Thursday, January 12, 2012
Bangladesh as a tropical country usually enjoys a reasonable winter, but since December 7, 2011, the country has been hit by a severe cold wave with dense fog. Generally in December, the average temperature for most of the country is about 10 degrees C. But, according to the Meteorological Department, the temperature this year has been 2 to 5 degrees C lower than the normal average temperature. The current temperature of 4-6 degrees Celsius is considered to be very low for Bangladesh, and in some parts the temperature went down to 4.5 degrees C, which is, according to the Meteorological Department, the lowest-ever temperature recorded for last 45 years. Arguably, this may be a result of climate change and perhaps the developed carbon-emitting countries are to blame, but regardless of the cause, the results are ours to deal with.
Many people in our country live under the poverty line and do not have the resources to deal with this devastatingly cold weather. They do not have warm clothes or blankets, and many have no roofs over their heads.
During the 3rd week of December there was another severe cold wave, especially in the northern parts. The poorest people living there are withering away with untold sufferings. The sun has disappeared, and fog covers the sky from morning to night. Temperature goes below 8 degrees C in rural areas. In December, 12 people died due to the cold weather.
Day by day the number of patients affected by pneumonia and other cold-related diseases is increasing, especially among children and elderly people. Breast feeding has decreased. Almost all the babies under treatment at Dhaka Medical College Hospital are suffering from respiratory tract infections with fever.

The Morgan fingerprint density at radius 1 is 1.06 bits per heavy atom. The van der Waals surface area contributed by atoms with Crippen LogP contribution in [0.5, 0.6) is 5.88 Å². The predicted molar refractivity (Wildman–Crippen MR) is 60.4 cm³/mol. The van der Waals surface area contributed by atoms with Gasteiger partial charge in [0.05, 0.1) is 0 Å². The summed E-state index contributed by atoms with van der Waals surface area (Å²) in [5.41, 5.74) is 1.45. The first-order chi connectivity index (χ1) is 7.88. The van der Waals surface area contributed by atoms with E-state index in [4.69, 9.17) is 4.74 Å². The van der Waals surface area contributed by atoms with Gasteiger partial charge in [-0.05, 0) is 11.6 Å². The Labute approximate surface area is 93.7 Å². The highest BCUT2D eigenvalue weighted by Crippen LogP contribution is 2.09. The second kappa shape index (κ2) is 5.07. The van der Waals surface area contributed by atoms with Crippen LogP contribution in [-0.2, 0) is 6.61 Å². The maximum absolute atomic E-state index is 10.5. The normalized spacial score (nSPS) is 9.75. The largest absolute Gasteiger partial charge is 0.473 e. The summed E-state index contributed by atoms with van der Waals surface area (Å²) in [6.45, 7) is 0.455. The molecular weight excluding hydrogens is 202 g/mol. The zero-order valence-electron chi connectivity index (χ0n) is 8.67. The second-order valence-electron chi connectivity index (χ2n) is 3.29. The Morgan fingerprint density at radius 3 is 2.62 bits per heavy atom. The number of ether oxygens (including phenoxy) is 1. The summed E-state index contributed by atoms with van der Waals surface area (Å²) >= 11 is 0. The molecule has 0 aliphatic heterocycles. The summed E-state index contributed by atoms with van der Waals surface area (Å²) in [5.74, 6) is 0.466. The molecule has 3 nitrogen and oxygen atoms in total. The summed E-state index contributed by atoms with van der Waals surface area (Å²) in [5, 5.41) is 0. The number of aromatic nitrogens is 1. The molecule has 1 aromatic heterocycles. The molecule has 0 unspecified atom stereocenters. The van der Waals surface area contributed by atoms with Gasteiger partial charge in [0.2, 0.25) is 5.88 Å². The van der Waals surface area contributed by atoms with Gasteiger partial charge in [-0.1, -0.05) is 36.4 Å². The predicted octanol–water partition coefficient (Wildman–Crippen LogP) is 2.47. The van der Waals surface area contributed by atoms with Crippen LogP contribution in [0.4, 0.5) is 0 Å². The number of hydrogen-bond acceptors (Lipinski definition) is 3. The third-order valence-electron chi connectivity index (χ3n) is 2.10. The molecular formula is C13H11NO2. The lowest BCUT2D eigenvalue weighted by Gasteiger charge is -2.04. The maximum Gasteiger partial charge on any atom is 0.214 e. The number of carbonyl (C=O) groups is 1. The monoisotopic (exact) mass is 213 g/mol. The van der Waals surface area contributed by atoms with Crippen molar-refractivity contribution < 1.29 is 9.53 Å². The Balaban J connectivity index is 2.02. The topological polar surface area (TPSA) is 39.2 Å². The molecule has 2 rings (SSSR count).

Not only are the poorest least equipped to deal with the cold, they also have very little money to deal with cold-related illnesses. Their livelihoods also become extremely vulnerable as they depend on their ability to sell labour or agricultural/livestock produce.
Livestock are also adversely affected by the cold. Cattle are affected by coughing and lack of fodder. Milk production has decreased. Goats are also affected by colds, with nasal secretion and poor health. Poultry birds are also affected, taking in less feed and producing fewer eggs.
Fishermen are totally workless at this time.
Agricultural products are affected due to heavy fog. Potato, mustard, country bean, bottle gourd and sweet gourd have also been affected by fungicide. The seedbed of boro rice is severely damaged by foggy weather. Paddy cultivation will be late and production will be much smaller. As a result, day labourers also suffer because of this situation. There is less work for them to do, and they have neither enough warm clothes to face the cold nor support to buy warm clothes to work outside. In this circumstance, employers are also not interested to give them work now, so they are jobless. Finally, silent hunger descends on their families and further reduces their immunity or resilience to cope with the cold. After already suffering seasonal hunger (monga), they now have to suffer this severely devastating cold wave.
The pain of the poorest people caused by bone chilling cold and thick fog is immeasurable. They are yet to receive support from either the district administration or the non-government organisations. At community level, some individuals have distributed warm blankets at Shaghata, Gaibandha town. A local NGO has distributed a few hundred blankets. Another NGO has organised 5 health camps in Sundarganj upazialla to provide health services to over 500 patients, mostly children and women.
I can’t change what has happened, but I choose not to turn a blind eye to the neediest members of our community. I am writing to share with you their untold stories, and I hope you will join us to fight the cold. Surely this sort of basic problem can be overcome if we work together. Come forward…
“The will of God is never exactly what you expect it to be. It may seem to be much worse, but in the end it’s going to be a lot better and a lot bigger” — Elisabeth Elliot.
Marufa Haque works with EEP/shiree.